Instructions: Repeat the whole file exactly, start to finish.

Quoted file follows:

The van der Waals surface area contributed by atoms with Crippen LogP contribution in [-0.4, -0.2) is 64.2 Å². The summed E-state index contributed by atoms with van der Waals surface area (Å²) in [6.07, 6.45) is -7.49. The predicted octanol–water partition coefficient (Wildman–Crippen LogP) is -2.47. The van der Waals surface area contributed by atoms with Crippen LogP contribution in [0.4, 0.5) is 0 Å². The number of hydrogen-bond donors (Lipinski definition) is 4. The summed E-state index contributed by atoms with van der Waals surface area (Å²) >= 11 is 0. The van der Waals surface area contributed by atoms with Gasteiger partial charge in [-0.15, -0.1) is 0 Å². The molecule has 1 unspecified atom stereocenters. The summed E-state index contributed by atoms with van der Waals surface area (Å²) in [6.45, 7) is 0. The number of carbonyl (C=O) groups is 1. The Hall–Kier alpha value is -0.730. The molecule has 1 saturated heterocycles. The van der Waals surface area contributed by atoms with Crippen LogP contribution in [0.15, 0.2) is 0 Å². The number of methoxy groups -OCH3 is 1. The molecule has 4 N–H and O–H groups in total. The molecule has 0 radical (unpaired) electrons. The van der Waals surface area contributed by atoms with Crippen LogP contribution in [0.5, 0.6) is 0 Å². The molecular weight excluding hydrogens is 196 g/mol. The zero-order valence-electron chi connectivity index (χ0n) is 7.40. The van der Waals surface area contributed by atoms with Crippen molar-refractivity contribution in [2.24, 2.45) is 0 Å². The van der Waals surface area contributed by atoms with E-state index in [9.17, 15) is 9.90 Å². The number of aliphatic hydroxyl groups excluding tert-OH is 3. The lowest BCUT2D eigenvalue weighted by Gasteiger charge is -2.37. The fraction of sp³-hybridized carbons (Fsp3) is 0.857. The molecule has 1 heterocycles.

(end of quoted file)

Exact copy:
The van der Waals surface area contributed by atoms with Crippen LogP contribution in [-0.4, -0.2) is 64.2 Å². The summed E-state index contributed by atoms with van der Waals surface area (Å²) in [6.07, 6.45) is -7.49. The predicted octanol–water partition coefficient (Wildman–Crippen LogP) is -2.47. The van der Waals surface area contributed by atoms with Crippen LogP contribution in [0.4, 0.5) is 0 Å². The number of hydrogen-bond donors (Lipinski definition) is 4. The summed E-state index contributed by atoms with van der Waals surface area (Å²) >= 11 is 0. The van der Waals surface area contributed by atoms with Gasteiger partial charge in [-0.15, -0.1) is 0 Å². The molecule has 1 unspecified atom stereocenters. The summed E-state index contributed by atoms with van der Waals surface area (Å²) in [6.45, 7) is 0. The number of carbonyl (C=O) groups is 1. The Hall–Kier alpha value is -0.730. The molecule has 1 saturated heterocycles. The van der Waals surface area contributed by atoms with Crippen LogP contribution in [0.15, 0.2) is 0 Å². The number of methoxy groups -OCH3 is 1. The molecule has 4 N–H and O–H groups in total. The molecule has 0 radical (unpaired) electrons. The van der Waals surface area contributed by atoms with Crippen LogP contribution in [0.5, 0.6) is 0 Å². The molecular weight excluding hydrogens is 196 g/mol. The zero-order valence-electron chi connectivity index (χ0n) is 7.40. The van der Waals surface area contributed by atoms with Crippen molar-refractivity contribution in [2.24, 2.45) is 0 Å². The van der Waals surface area contributed by atoms with E-state index in [9.17, 15) is 9.90 Å². The number of aliphatic hydroxyl groups excluding tert-OH is 3. The lowest BCUT2D eigenvalue weighted by Gasteiger charge is -2.37. The fraction of sp³-hybridized carbons (Fsp3) is 0.857. The molecule has 1 heterocycles.